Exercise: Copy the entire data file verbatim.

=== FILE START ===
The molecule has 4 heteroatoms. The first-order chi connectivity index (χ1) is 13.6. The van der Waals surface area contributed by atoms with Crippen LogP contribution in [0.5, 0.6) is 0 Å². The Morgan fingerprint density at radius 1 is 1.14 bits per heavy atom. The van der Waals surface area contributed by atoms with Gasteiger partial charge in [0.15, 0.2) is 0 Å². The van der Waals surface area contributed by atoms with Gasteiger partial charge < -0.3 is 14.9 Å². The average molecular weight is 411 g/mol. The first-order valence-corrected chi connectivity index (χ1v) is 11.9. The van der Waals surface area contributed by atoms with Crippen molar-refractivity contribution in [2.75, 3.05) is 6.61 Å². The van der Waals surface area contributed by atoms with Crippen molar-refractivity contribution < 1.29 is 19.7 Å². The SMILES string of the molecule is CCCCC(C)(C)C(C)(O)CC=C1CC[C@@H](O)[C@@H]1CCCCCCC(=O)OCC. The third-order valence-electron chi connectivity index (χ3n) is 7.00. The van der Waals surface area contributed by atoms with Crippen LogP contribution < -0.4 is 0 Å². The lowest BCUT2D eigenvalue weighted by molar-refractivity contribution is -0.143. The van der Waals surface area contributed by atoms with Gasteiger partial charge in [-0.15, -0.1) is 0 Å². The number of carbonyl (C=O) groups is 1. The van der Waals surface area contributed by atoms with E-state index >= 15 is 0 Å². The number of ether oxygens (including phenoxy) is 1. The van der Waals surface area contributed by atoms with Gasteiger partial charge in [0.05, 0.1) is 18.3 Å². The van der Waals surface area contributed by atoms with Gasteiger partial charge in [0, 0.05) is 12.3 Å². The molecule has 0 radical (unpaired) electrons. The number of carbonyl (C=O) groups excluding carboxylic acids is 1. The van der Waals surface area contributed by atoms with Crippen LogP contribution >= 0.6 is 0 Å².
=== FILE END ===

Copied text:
The molecule has 4 heteroatoms. The first-order chi connectivity index (χ1) is 13.6. The van der Waals surface area contributed by atoms with Crippen LogP contribution in [0.5, 0.6) is 0 Å². The Morgan fingerprint density at radius 1 is 1.14 bits per heavy atom. The van der Waals surface area contributed by atoms with Gasteiger partial charge in [0.15, 0.2) is 0 Å². The van der Waals surface area contributed by atoms with Gasteiger partial charge < -0.3 is 14.9 Å². The average molecular weight is 411 g/mol. The first-order valence-corrected chi connectivity index (χ1v) is 11.9. The van der Waals surface area contributed by atoms with Crippen molar-refractivity contribution in [2.75, 3.05) is 6.61 Å². The van der Waals surface area contributed by atoms with Crippen molar-refractivity contribution < 1.29 is 19.7 Å². The SMILES string of the molecule is CCCCC(C)(C)C(C)(O)CC=C1CC[C@@H](O)[C@@H]1CCCCCCC(=O)OCC. The third-order valence-electron chi connectivity index (χ3n) is 7.00. The van der Waals surface area contributed by atoms with Crippen LogP contribution < -0.4 is 0 Å². The lowest BCUT2D eigenvalue weighted by molar-refractivity contribution is -0.143. The van der Waals surface area contributed by atoms with Gasteiger partial charge in [-0.15, -0.1) is 0 Å². The number of carbonyl (C=O) groups is 1. The van der Waals surface area contributed by atoms with E-state index >= 15 is 0 Å². The number of ether oxygens (including phenoxy) is 1. The van der Waals surface area contributed by atoms with Gasteiger partial charge in [0.05, 0.1) is 18.3 Å². The van der Waals surface area contributed by atoms with Gasteiger partial charge in [0, 0.05) is 12.3 Å². The molecule has 0 radical (unpaired) electrons. The number of carbonyl (C=O) groups excluding carboxylic acids is 1. The van der Waals surface area contributed by atoms with Crippen LogP contribution >= 0.6 is 0 Å².